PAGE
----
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LR TECH BOARD TO REQUEST $6.8 MILLION ADVANCE FROM CITY FOR DOWNTOWN DEAL
The Little Rock Technology Park Authority Board on Wednesday unanimously approved a motion by Chairwoman Mary Goode to request a $6.8 million advance from the City of Little Rock to fund the purchase of prime downtown real estate from Stephens Inc. in the fast-growing Creative Corridor on Main Street.
In addition, the board asked executive director Brent Birch and board member and Little Rock real estate developer Dickson Flake to move forward with preparing a request for a financing proposal to local lenders to bankroll the tech park’s Phase I annexation and development plan, which is expected to top $30 million. If the Little Rock board of directors approves the loan advance, Dickson said the tech park board would be in a better position to close the deal with Stephens and access financing for the first phase of the multi-year project.
In earlier conversations with Little Rock’s legal counsel, Goode said the city would only be able to access current year funds ($6.8 million) that are part of the $22 million tech park bounty that taxpayers approved during a 2011 sales tax referendum. Flake also said Stephens had appraised the properties up for sale surrounding the KATV building at Fourth and Main streets at $11.6 million.
Both actions come almost exactly a year after the tight-knitted board hired Birch to lead the tech park, and approved a consulting firm’s recommendation to begin talks to purchase “prime property” in the downtown area to serve as the authority’s headquarters.
Goode said it is the hope of the board to take ownership of the properties from Stephens by the end of the year.
In other business, the board’s financial report showed that the taxpayer-financed venture had net losses of more than $27,000 for the first six months of 2015 at the tech park’s 107 E. Markham space. Consolidated financials show net income of $8,800 through the first half of the year.
MICROSOFT WRITES OFF BOTCHED NOKIA PHONE DEAL, CUTS NEARLY 8,000 JOBS
Silicon Valley tech giant Microsoft Corp. announced plans Wednesday to restructure the company’s phone hardware business, which will include the reduction of up to 7,800 positions tied to the company’s $7.2 billion purchase of Nokia’s phone and tablet business in April 2015.
In a news release, Microsoft said it will record an impairment charge of approximately $7.6 billion related to assets associated with the acquisition of the Nokia Devices and Services business in addition to a restructuring charge of approximately $750 million to $850 million.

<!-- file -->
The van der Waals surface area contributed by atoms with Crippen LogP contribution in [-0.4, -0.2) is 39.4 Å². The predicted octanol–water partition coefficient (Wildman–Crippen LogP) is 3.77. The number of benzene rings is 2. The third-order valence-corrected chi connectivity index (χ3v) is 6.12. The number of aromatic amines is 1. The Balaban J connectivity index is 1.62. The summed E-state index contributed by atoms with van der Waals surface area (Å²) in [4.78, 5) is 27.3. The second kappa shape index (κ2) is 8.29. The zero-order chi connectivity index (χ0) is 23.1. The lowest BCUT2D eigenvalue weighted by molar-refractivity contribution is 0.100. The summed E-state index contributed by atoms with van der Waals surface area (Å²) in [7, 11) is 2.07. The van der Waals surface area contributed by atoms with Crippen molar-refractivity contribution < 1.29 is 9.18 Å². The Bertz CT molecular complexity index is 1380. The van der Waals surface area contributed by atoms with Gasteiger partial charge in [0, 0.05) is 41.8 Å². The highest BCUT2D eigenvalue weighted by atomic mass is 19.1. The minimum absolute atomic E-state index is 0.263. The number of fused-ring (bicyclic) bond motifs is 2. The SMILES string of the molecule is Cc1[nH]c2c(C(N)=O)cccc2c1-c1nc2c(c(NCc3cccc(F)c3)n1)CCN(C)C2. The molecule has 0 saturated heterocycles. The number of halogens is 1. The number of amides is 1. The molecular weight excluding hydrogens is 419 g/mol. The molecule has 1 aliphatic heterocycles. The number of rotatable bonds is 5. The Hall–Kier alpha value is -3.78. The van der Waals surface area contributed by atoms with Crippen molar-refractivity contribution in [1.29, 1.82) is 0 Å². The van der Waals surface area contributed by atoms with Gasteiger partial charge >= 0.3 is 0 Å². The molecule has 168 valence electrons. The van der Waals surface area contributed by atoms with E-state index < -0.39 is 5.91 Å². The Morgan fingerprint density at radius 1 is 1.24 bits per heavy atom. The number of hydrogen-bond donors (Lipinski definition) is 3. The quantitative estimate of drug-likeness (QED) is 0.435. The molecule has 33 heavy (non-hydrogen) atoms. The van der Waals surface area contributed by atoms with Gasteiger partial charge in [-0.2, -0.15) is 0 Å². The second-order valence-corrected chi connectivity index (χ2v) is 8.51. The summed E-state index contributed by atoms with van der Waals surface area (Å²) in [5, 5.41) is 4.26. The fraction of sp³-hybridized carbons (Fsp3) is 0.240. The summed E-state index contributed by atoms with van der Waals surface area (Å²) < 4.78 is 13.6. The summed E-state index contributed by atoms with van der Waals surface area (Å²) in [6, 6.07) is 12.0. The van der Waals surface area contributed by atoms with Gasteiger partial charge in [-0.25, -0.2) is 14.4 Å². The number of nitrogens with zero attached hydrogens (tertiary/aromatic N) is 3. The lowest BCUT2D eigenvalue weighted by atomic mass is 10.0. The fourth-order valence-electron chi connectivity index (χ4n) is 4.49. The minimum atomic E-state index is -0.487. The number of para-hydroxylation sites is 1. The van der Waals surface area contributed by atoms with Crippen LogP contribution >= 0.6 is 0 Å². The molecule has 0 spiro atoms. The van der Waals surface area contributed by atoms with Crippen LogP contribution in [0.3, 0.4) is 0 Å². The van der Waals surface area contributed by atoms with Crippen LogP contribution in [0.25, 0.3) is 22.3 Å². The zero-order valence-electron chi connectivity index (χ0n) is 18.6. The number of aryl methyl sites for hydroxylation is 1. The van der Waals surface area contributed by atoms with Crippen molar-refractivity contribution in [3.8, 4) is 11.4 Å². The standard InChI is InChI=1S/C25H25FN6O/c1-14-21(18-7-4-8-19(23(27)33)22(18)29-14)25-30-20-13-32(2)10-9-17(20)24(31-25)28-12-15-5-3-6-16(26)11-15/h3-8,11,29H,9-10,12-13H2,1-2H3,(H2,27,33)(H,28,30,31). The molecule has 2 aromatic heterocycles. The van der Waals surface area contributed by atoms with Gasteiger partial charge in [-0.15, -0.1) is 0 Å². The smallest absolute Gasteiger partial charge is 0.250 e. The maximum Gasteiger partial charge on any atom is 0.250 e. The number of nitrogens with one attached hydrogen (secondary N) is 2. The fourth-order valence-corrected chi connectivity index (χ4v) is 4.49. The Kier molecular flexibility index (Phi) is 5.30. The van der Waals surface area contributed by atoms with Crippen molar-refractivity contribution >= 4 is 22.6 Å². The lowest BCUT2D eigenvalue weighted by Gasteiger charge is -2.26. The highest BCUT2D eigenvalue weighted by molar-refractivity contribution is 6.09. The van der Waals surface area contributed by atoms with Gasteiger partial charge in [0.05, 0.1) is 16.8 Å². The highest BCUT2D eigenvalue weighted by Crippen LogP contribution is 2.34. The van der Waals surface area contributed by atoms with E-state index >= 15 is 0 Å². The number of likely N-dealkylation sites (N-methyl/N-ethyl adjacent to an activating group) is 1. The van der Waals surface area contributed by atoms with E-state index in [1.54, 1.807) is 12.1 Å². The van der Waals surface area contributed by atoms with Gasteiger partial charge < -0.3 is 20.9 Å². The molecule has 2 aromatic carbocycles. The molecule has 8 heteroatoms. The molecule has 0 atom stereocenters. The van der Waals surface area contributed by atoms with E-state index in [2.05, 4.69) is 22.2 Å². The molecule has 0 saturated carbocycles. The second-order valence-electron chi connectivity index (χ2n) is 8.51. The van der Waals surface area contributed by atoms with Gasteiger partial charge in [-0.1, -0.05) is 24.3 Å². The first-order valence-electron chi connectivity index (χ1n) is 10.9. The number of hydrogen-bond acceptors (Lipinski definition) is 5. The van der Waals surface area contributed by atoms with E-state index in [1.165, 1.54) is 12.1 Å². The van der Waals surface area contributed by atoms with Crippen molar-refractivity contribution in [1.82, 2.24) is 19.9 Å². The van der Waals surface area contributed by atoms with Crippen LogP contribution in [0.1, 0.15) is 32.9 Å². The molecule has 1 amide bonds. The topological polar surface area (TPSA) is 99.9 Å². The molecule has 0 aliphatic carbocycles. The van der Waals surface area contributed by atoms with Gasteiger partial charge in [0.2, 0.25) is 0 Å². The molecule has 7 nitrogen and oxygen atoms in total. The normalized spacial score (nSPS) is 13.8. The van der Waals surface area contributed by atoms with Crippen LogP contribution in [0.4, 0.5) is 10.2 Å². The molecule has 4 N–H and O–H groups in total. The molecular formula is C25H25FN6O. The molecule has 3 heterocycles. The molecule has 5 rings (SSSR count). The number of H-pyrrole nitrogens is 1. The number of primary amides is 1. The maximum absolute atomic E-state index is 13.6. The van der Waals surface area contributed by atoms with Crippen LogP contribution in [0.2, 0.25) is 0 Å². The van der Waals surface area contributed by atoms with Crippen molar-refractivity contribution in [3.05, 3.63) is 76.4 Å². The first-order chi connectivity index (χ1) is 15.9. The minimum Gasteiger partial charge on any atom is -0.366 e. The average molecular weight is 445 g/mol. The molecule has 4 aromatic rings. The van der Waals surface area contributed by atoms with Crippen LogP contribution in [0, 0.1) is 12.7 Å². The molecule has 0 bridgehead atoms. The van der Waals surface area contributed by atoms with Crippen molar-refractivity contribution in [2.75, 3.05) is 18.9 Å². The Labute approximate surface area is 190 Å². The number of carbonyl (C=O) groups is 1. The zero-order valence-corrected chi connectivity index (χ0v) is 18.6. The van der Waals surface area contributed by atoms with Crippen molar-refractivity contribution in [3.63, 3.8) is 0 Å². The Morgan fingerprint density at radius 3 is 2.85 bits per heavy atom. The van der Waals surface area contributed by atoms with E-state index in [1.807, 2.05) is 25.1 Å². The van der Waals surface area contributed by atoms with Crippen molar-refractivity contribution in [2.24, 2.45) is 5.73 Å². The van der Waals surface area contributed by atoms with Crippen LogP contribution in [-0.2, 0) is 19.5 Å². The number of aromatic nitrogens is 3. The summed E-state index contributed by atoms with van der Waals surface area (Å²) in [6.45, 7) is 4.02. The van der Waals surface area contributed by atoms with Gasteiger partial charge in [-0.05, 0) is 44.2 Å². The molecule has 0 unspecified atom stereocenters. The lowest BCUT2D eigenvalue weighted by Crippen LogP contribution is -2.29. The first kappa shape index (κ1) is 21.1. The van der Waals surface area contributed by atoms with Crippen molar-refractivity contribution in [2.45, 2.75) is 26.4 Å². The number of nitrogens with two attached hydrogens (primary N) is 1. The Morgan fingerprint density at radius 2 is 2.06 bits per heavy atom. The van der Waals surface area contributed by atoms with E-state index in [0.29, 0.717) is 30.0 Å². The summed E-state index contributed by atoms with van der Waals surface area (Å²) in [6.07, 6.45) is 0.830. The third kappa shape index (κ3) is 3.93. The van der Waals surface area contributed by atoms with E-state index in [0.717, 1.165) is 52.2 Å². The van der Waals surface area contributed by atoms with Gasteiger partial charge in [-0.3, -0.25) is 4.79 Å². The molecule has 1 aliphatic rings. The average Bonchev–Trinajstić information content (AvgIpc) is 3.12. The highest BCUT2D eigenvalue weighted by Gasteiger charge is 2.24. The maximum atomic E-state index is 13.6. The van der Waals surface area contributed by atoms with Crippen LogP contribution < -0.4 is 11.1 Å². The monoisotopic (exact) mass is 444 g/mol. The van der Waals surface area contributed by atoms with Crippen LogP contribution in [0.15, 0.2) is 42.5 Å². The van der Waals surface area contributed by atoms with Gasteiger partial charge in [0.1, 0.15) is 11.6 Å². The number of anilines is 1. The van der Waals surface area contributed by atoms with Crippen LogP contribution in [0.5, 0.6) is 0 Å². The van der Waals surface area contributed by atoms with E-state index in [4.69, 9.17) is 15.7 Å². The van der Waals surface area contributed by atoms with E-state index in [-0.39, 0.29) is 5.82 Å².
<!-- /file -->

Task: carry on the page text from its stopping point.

The announcement essentially ends Microsoft’s failed experiment under former CEO Steve Ballmer, who boasted that the deal would allow the tech company to compete with rivals Google, Apple and Samsung in the lucrative mobile and smartphone marketplace.
SBA ANNOUNCES GRANT FUNDING OPPORTUNITY FOR SMALL NATIVE AMERICAN BUSINESSES
The U.S. Small Business Administration (SBA) announced that it is seeking grant proposals to award up to $700,000 in grant funding for projects that promote the development of innovative and successful Native American firms that are eligible for assistance under the SBA’s 7(j) Management and Technical Assistance Program.
The SBA expects to award three to seven grants to provide funding opportunities for Native American Micro Enterprise Business Services. There is no matching fund requirement, and applications will be accepted through July 11, 2015. The grant funding will be made to service providers to enable them to make unique management and technical assistance services available to eligible Native American small businesses that are approved by the SBA to receive services.
NATIONAL MAYORS’ COLLABORATIVE RELEASES POLICY AGENDA FOR BROADBAND DEVELOPMENT
Next Century Cities, a city-to-city collaborative of 100 mayors who support fast, affordable, and reliable Internet, released a policy agenda to guide the deployment of next-generation broadband Internet.
“Connecting 21st Century Communities: A Policy Agenda for Broadband Stakeholders” provides concrete policies and actions for local, state, and federal governments, as well as community members and philanthropic organizations, that will support the development of high-quality broadband networks throughout the country.
The policy agenda, which recommends a number of policy steps that can be taken by allies at all levels of government and others to move broadband forward, can be found here.